Nav: Home

Vagrant bachelors could save rare bird

June 16, 2015

A study conducted by the Zoological Society of London (ZSL) has revealed the importance of single males in small, threatened populations. Results from a study of endangered New Zealand hihi birds (Notiomystis cincta), published this week in Evolutionary Applications, showed that bachelor males who don't hold breeding territories, known as 'floaters', could help maintain genetic diversity and decrease the likelihood of inbreeding by sneakily fathering chicks.

These underestimated individuals are vital to the long-term survival of small populations, such as in the hihi, a rare bird found only in New Zealand. There are thought to be only 2,000 individuals left in the wild, making them extremely vulnerable to natural disasters or disease, of which a single severe incident could wipe out the whole species.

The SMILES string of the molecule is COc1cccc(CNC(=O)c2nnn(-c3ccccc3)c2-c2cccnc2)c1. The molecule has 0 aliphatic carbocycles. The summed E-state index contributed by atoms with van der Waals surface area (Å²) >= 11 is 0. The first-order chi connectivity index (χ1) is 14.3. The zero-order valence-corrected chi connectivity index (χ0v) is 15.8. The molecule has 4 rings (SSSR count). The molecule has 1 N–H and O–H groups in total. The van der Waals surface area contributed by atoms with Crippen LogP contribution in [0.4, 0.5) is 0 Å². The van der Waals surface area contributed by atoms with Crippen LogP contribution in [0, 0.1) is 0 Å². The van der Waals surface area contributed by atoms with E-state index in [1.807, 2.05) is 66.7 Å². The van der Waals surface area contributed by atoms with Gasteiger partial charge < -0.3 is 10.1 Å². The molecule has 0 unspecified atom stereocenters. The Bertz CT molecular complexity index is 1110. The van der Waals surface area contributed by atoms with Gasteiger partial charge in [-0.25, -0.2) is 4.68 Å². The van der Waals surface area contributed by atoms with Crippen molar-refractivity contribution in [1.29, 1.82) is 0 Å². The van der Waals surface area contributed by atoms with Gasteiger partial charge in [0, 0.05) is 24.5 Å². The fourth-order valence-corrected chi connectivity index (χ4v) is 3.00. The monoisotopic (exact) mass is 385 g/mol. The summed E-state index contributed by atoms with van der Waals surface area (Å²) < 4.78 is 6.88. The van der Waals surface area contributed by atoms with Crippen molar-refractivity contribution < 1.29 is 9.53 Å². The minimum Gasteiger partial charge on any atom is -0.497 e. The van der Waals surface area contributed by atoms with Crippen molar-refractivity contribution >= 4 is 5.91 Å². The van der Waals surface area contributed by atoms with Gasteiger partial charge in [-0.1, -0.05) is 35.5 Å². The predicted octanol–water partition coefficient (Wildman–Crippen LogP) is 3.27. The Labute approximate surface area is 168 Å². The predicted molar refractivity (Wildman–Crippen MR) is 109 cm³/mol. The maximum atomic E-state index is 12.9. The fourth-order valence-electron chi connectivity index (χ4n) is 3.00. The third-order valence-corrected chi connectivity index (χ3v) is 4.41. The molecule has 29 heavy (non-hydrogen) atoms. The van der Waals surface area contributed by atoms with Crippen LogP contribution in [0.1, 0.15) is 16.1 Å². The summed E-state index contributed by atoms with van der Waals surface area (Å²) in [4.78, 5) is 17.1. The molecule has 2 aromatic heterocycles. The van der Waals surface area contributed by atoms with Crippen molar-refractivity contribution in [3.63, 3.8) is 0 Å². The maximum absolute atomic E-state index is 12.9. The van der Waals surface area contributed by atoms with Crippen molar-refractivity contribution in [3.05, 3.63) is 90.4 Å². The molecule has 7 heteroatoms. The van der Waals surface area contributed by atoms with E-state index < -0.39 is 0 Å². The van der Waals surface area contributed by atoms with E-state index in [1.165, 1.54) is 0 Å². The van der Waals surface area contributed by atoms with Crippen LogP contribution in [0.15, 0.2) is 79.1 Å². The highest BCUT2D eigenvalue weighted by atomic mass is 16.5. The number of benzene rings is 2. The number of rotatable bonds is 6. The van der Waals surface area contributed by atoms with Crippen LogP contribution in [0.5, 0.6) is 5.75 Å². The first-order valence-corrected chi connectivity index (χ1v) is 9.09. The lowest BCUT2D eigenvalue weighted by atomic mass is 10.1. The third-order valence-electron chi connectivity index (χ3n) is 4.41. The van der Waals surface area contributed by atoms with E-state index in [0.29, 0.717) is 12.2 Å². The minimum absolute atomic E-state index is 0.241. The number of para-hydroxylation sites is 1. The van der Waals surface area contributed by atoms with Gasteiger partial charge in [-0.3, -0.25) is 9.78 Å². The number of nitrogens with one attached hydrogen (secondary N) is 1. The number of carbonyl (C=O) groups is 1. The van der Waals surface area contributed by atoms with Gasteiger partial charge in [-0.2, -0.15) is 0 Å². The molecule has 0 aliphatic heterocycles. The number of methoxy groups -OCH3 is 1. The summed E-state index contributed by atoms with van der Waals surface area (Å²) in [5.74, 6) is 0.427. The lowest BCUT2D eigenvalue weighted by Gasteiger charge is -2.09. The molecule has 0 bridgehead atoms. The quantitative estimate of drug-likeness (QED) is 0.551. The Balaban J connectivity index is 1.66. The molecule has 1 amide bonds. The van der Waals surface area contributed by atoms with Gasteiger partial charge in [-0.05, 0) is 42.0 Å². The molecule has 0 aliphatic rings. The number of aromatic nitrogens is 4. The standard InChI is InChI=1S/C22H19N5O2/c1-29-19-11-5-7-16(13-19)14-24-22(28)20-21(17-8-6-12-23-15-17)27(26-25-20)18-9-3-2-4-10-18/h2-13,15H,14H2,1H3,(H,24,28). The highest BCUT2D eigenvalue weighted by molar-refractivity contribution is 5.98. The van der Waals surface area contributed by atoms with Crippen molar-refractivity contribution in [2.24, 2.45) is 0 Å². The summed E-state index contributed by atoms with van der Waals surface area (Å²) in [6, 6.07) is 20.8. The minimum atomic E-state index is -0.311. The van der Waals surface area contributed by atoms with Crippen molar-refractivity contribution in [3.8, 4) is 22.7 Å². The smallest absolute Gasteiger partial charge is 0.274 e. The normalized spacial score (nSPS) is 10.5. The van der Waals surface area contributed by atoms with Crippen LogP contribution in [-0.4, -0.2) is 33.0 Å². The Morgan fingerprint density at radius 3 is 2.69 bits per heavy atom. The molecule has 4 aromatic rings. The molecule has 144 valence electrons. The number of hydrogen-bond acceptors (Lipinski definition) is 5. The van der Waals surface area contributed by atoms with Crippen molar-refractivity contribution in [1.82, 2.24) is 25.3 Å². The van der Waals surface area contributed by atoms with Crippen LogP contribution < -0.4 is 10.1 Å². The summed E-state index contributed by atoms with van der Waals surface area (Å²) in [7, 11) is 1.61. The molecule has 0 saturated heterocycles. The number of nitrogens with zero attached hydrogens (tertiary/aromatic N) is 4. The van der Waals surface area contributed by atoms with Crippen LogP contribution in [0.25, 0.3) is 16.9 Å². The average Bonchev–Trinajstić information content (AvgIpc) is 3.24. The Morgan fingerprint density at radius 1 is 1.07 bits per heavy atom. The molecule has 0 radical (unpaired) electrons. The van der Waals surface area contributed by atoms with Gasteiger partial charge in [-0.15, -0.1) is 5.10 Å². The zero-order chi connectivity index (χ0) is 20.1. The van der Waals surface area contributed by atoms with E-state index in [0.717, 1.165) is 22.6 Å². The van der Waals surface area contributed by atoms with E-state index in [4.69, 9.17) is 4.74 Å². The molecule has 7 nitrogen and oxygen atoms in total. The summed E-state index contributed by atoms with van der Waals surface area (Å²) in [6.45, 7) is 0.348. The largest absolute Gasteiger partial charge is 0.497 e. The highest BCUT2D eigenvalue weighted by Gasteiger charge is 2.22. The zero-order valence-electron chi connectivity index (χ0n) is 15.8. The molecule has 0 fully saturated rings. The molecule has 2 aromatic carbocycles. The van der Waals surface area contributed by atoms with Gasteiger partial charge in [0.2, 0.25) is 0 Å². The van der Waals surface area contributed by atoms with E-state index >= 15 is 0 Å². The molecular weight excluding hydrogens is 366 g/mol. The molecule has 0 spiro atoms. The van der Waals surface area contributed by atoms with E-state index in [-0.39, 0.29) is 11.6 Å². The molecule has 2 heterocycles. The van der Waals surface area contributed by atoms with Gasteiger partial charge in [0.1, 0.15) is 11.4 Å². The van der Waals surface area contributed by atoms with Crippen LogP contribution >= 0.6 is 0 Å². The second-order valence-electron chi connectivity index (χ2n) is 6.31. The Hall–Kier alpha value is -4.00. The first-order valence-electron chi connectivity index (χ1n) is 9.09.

While floaters have much lower breeding success rates than coupled males, in hihis they are able coerce females, which are already coupled up, into mating. This has been shown to have a small but significant impact on population size by increasing the number of breeding birds, as well as influencing the sex ratio. These factors are important in maintaining genetic diversity and decreasing levels of inbreeding.